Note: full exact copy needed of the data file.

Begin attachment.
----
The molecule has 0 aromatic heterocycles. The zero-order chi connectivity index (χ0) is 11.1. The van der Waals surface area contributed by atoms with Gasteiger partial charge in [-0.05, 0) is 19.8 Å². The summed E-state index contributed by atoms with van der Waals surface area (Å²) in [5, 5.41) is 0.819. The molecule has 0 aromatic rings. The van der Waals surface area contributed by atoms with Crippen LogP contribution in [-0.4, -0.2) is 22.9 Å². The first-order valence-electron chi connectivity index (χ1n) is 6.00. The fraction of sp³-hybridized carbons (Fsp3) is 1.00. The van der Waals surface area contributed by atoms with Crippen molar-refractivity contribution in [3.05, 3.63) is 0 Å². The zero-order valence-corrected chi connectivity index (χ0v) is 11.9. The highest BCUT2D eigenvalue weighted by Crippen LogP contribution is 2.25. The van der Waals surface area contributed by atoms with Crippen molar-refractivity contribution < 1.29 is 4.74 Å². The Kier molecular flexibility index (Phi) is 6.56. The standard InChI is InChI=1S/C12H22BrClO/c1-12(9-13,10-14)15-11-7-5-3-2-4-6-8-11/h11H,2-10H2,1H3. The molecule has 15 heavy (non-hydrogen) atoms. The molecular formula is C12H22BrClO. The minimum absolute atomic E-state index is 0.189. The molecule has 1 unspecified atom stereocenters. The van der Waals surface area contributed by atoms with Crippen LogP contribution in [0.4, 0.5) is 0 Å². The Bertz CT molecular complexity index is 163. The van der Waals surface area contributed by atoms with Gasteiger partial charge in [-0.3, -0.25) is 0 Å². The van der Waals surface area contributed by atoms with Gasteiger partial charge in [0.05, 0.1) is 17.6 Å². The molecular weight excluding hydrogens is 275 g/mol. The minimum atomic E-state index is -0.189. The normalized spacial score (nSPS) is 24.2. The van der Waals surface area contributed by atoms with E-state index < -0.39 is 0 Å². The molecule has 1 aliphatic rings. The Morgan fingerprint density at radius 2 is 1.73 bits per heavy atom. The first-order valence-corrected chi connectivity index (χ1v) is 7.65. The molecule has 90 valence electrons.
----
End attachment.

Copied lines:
The molecule has 0 aromatic heterocycles. The zero-order chi connectivity index (χ0) is 11.1. The van der Waals surface area contributed by atoms with Gasteiger partial charge in [-0.05, 0) is 19.8 Å². The summed E-state index contributed by atoms with van der Waals surface area (Å²) in [5, 5.41) is 0.819. The molecule has 0 aromatic rings. The van der Waals surface area contributed by atoms with Crippen LogP contribution in [-0.4, -0.2) is 22.9 Å². The first-order valence-electron chi connectivity index (χ1n) is 6.00. The fraction of sp³-hybridized carbons (Fsp3) is 1.00. The van der Waals surface area contributed by atoms with Crippen molar-refractivity contribution in [3.05, 3.63) is 0 Å². The zero-order valence-corrected chi connectivity index (χ0v) is 11.9. The highest BCUT2D eigenvalue weighted by Crippen LogP contribution is 2.25. The van der Waals surface area contributed by atoms with Crippen molar-refractivity contribution < 1.29 is 4.74 Å². The Kier molecular flexibility index (Phi) is 6.56. The standard InChI is InChI=1S/C12H22BrClO/c1-12(9-13,10-14)15-11-7-5-3-2-4-6-8-11/h11H,2-10H2,1H3. The molecule has 15 heavy (non-hydrogen) atoms. The molecular formula is C12H22BrClO. The minimum absolute atomic E-state index is 0.189. The molecule has 1 unspecified atom stereocenters. The van der Waals surface area contributed by atoms with Crippen LogP contribution in [0.4, 0.5) is 0 Å². The Bertz CT molecular complexity index is 163. The van der Waals surface area contributed by atoms with Gasteiger partial charge in [-0.3, -0.25) is 0 Å². The van der Waals surface area contributed by atoms with Gasteiger partial charge in [0.05, 0.1) is 17.6 Å². The molecular weight excluding hydrogens is 275 g/mol. The minimum atomic E-state index is -0.189. The normalized spacial score (nSPS) is 24.2. The van der Waals surface area contributed by atoms with E-state index < -0.39 is 0 Å². The molecule has 1 aliphatic rings. The Morgan fingerprint density at radius 2 is 1.73 bits per heavy atom. The first-order valence-corrected chi connectivity index (χ1v) is 7.65. The molecule has 90 valence electrons.